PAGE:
Russell Westbrook, James Harden, LeBron James, Kawhi Leonard: These are great NBA players, having great NBA seasons. These are Hall of Famers in their primes. BUT …

They’re not 2015-16 Stephen Curry. They’re not 2012-13 LeBron James. They’re not 1999-00 Shaquille O’Neal. They’re not 1995-96 Michael Jordan.

For all the talk of how amazing this MVP race is, how crazy the numbers are and how unprecedented the output of the NBA’s best players has been, it’s worth taking a step back and putting it in grander context. We saw a better individual performance last year than we’ve seen this year. We’ve seen a lot of better MVP seasons than whichever one will win the MVP this year.

The MVP debate has been a lot of fun – justifiably so! – and we’re not trying to pour water on the fire. This is nowhere near the worst MVP season, either. Steve Nash’s first MVP, or Derrick Rose’s MVP, or Bill Walton’s or Wes Unseld’s – those were down years for the NBA’s biggest stars. This one has been a bit more typical. The winner will slot right into the middle of the pack in a ranking of the best MVP seasons ever, which is a fine thing.

To put it in historical perspective: Michael Jordan, Kareem Abdul-Jabbar and even LeBron James each had at least four better individual seasons than anyone has had this year. The reasons are evident every time the debate comes up. When we think of MVP, we consider four main criteria:

1. Team success.

2. Statistical prowess.

3. The ol’ eye test.

4. Story line.

Team success is probably where this year’s race takes the biggest hit. The teams of the NBA MVPs since 2000 have averaged 61.7 wins a season (per 82 games). Only Leonard’s Spurs (61 wins with two to play) will be within five of that mark. Harden’s Rockets have 54 wins, to match Nash’s second MVP season with the 54-28 Suns in 2005-06 for the lowest, but they can win their last two games to equal Allen Iverson’s 76ers, who went 56-26 in 2000-01. LeBron (51) and Westbrook (46) would fall well below the typical MVP standard for team success.

Soobum Im, USA TODAY Sports

Statistical prowess is a bizarre thing to discuss in this era of advanced metrics. You could make a solid argument for any of Harden, Westbrook or Leonard using advanced stats. Just take a peak at this phenomenal “All-in-One” metrics chart from Nylon Calculus, which shows every catch-all statistic in one place. Here are the leaders in each category:

BPM: Westbrook

RPM: Chris Paul (LeBron among full-season players)

DRE: Durant (Leonard)

PER: Westbrook

Win Shares: Harden

Win Shares per 48 minutes: Durant (Leonard)

VORP: Westbrook

Value Added: Westbrook

Wins VORP: Westbrook

WAR: LeBron

EWA: Westbrook

Westbrook leads the most categories, yes, but a deeper dive shows that his unprecedented usage rate – he’s the first player ever to use more than 40% of his team’s possessions while on the court – has jacked up some of the formulas behind several of those statistics, particularly BPM (Box Plus/Minus). Moreover, the types of people who care most about advanced metrics also tend to care most about efficiency, and Westbrook’s .555 True Shooting Percentage is well below the other three candidates’, all in the .610 range.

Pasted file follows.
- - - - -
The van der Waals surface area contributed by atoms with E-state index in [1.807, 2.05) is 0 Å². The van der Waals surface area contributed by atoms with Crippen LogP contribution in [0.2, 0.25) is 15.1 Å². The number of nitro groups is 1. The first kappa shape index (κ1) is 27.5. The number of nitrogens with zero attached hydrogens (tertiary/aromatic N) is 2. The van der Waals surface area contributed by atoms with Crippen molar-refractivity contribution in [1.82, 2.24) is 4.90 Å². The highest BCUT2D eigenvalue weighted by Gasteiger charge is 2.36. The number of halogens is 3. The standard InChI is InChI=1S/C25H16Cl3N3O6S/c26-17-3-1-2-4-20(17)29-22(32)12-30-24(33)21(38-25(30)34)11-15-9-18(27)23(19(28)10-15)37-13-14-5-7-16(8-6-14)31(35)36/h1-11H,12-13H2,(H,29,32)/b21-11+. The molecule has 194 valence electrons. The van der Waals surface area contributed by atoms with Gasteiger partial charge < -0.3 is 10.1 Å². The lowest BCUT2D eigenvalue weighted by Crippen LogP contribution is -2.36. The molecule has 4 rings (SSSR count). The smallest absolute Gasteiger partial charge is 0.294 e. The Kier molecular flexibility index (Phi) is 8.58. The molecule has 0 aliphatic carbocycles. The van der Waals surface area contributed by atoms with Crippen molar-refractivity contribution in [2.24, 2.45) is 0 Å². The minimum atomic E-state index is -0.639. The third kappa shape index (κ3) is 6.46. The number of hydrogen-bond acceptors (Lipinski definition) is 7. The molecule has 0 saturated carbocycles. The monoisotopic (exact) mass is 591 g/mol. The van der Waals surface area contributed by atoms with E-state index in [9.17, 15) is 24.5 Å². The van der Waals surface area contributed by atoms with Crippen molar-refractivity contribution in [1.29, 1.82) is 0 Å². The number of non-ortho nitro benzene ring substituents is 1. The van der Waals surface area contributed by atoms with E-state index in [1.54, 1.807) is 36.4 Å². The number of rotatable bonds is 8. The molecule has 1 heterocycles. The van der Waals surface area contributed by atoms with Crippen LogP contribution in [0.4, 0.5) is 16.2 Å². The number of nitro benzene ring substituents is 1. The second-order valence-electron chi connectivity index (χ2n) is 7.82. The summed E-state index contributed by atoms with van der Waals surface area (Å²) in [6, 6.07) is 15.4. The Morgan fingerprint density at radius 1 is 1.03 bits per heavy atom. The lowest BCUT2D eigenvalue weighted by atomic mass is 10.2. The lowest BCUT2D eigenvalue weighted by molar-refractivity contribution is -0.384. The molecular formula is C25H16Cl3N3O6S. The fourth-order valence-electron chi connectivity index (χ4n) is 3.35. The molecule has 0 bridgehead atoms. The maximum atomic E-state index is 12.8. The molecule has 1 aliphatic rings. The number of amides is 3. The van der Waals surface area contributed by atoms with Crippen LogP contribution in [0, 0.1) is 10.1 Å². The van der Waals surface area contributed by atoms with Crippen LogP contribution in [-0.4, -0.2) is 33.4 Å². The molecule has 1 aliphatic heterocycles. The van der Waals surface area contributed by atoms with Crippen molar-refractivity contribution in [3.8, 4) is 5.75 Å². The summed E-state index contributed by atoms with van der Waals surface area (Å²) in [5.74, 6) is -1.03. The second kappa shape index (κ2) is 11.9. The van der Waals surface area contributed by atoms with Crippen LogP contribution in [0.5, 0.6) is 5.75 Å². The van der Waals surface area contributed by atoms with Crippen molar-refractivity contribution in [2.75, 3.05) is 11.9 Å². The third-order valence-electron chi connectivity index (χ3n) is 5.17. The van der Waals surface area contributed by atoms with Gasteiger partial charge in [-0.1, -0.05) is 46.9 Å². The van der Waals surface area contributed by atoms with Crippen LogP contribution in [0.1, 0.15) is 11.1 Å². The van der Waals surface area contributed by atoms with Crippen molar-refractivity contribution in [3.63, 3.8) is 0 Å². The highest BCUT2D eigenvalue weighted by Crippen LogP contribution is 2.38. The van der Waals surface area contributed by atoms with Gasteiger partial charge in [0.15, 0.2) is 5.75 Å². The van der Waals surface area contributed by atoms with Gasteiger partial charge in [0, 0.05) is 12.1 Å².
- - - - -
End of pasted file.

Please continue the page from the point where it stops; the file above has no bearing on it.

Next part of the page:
The eye test doesn’t make it any easier. Westbrook’s highlight reel certainly wins, but he and Harden are both minus defenders, and LeBron has not exerted himself on that end this year as much as in the past, either. Also, there’s a very good argument that Westbrook’s Thunder teammates have gone too far out of their way to support his triple-doubles, giving him rebounds usually absorbed by big men and at times firing off shots just because he was the one to pass to them.

Moreover, neither Westbrook nor Harden is the best player in the world. That title typically is handed to LeBron, the defending champion who turns into a supernova when it matters most. Last season, Curry was stealing support as BPitW – until the NBA Finals. That hasn’t been the case for anyone this year, even as James is no longer at his 2012-13 peak levels.

That leaves us with story lines, which is where this year’s MVP race looks best – and where the battle for the title ultimately may be fought, for better or worse (mostly worse, in this analyst’s eyes).

Harden has done an unbelievable job of moving to point guard for the first time in his career and becoming the most efficient offensive force in the NBA, both with his own scoring and his ability to create 3-point opportunities for all of his teammates. The Rockets have made more 3s than any team ever, and Harden is the engine that has driven that success. He’s also increased his leadership role significantly after fractures with Dwight Howard led to last year’s disappointment.

Leonard has led the Spurs into the post-Tim Duncan era with aplomb, and he’s increased his role on offense, even as he doesn’t quite carry the playmaking burden of the other candidates. And LeBron has held the Cavaliers together in a season defined by strife and injury after last year’s championship.

But Westbrook watched Durant leave him this summer and reacted by pulling all of the pins to his grenades and going for broke. The triple-doubles alone are historic and absurd. It’s been mesmerizing to watch him do it. He’s playing like no one we’ve ever seen before. He’ll probably win MVP for it.

Yet he’s not playing at the level Curry was last year, when he was hitting seemingly every legal shot in the game. He’s not playing at the level LeBron was a few years back, when he and the Heat seemingly could do no wrong. He’s not playing like O’Neal in 2000, when no one could stop him ever on either end. His MVP case has holes – efficiency, defense, wins – that those guys simply didn’t. Heck, his MVP case has holes that Harden’s and Leonard’s and LeBron’s don’t.

This MVP race is flawed all around, though. But in those flaws, there’s beauty.

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